Most of these were taken the next morning at around 7am when I decided to take myself off for a walk along the beach front before N, and the rest of the world, got up. There was just me and some dog walkers, plus one very hardy couple bobbing gently in the sea. I quite envied them, being only brave enough to dip my toes. There is something about the way the North Sea sucks and roars at the sand that makes me wary. But I do long to be brave one day. 

Still, the paddling was lovely, there is nothing like the feel of the sea rushing and foaming over your toes, sending a shock of cold whooshing up through your body. By the end of it, I'd thoroughly soaked the hem of my handmade (by me) skirt. 

I'd also collected 5 coke cans and bottles, 2 red bull cans and an assortment of 11 other bits of rubbish from the sand, deposited by the tide. In turn, I deposited them in the town recycling bin which had the legend "DRY recycling only!" What does that even mean? Did these count as dry now I'd shaken the sea water out of them? I decided they did. 

We spent that first day in Bamburgh with its castle on the high cliff above the sea. There was an aviation museum on site as well, full of incomprehensible information boards with tiny writing and complicated diagrams and models of planes that widows had "kindly donated after the sad death of their husband, Major Findle-bough Heetherstone-Pugh." I have been on the receiving end of those kind donations - "Eric was so keen for the museum to have them" - and let me tell you, each and every widow skips out with the relief of having got rid of "Eric's blasted models". It made me chuckle to see the same pattern being repeated. 

It was also full of men staring intently at sprockets Aiii6b to Eivx9h and multiple cogs and levers. Occasionally a family would wander in with their perplexed children, the female of the group doing a pretty sharp about turn to find the cafe while the male got that peculiar eye glaze and rate of breathing that men get in museums like this.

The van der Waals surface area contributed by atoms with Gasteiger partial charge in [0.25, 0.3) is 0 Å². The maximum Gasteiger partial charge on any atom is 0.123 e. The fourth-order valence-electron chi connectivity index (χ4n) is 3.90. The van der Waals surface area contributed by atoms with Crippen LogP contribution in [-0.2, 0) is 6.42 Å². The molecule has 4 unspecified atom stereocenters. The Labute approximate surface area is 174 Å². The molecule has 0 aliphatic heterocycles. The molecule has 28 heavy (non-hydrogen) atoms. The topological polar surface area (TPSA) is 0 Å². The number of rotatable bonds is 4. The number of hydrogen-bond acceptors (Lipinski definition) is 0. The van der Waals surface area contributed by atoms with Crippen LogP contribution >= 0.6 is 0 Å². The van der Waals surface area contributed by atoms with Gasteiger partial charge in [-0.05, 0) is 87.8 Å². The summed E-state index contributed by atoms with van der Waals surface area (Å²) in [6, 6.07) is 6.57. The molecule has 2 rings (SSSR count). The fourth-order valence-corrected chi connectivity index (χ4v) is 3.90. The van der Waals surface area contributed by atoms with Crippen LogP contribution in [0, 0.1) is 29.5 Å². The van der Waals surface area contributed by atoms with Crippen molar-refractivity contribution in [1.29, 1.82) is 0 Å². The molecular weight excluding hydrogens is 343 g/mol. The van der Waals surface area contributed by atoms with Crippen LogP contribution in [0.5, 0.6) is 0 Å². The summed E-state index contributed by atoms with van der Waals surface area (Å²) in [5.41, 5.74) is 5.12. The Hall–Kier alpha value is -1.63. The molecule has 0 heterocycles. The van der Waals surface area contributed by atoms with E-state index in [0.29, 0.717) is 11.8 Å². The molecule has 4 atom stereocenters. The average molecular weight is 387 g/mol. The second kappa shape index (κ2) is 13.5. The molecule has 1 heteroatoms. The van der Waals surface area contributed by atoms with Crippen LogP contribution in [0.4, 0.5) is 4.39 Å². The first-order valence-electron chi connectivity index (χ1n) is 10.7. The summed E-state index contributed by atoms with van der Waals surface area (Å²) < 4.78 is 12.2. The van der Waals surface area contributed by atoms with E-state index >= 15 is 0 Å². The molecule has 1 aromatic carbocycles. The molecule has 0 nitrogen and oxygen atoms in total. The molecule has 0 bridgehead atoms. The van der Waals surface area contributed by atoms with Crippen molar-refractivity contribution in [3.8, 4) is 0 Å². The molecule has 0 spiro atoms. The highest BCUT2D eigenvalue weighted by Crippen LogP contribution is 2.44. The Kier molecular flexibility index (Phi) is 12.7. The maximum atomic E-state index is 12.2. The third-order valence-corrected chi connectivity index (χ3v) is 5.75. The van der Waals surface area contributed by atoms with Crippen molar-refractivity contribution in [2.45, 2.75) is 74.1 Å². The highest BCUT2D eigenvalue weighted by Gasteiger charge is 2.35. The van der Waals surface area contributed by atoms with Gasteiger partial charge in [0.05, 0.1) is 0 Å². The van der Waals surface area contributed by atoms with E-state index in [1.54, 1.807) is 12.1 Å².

My own male being on the mild side of this condition, I left him to it, preferring to watch the sea, imagining myself back to seeing the Vikings land at Lindisfarne (visible in the distance) and read up on my favourite legend - the Laidly Worm of Spindlestone Heugh. My favourite mainly because it's so pleasing to say. The title has a nice bounce and rhythm to it. Also because, as a child, I was very taken by the notion of the castle by the sea and that giant poisonous worms could be placated by milk. 

After the castle, we popped into the Grace Darling Museum, which was splendid. Oh my word. Ignore the castle (overpriced and a little patronising) and head here instead, give it the money you would have spent on castle admission as a donation. It Is Good. Renovated a few years ago (grant money from the HLF), it's still small but perfectly formed with the poignant details of Grace's life well told. Letters written by her, the shawl she wore during the rescue. The actual boat (coble) she and her father set out in. 

It had a lovely line in interactives (something of a bug bear of mine, having seen too many swish tech options consigned to basements, broken after only a handful of months and too expensive to repair), where you pushed a button and it lit up a tiny figure such as Grace's father mending the nets, or her mother teaching the children. 

Best best best of all, there was the challenge of setting the lighthouse light glowing. You had to select the 5 essential tasks in sequence; once successful, the light at the top of the 4-foot-high replica in the middle of the display lit up and flashed around the whole room. There were genuine cries of joy and delight when people managed to do this, me included. Yes, this cynical old museum professional was charmed.  

Then, the coast road back to Newbiggin, winding through little villages, listening to the sea through the open windows. Getting lost a few times but keeping our tempers because it was all so wide and beautiful, familiar and strange. 

We did the things you are supposed to do on holiday - eat chips on the beach - and some of the things that you're not - write a quiz that should have been written before we left. We puzzled over hilariously divisive public art and soothed our sunburn under the wonderful rainfall shower (an absolute plus point of our Air BnB). 

Next time, the story of the Lindisfarne Gospels gatekeeper and little Dink's Great Adventure. 

Monday, September 5, 2022

A Found Thing

I had a bit of a blogging break recently as I rushed to get some work finished up before we went away. There was work that I'd not managed to do because the heatwave knocked me for six and other work that was fast approaching a deadline and more work that had been put aside because I'd got carried away helping a client set up an exhibition.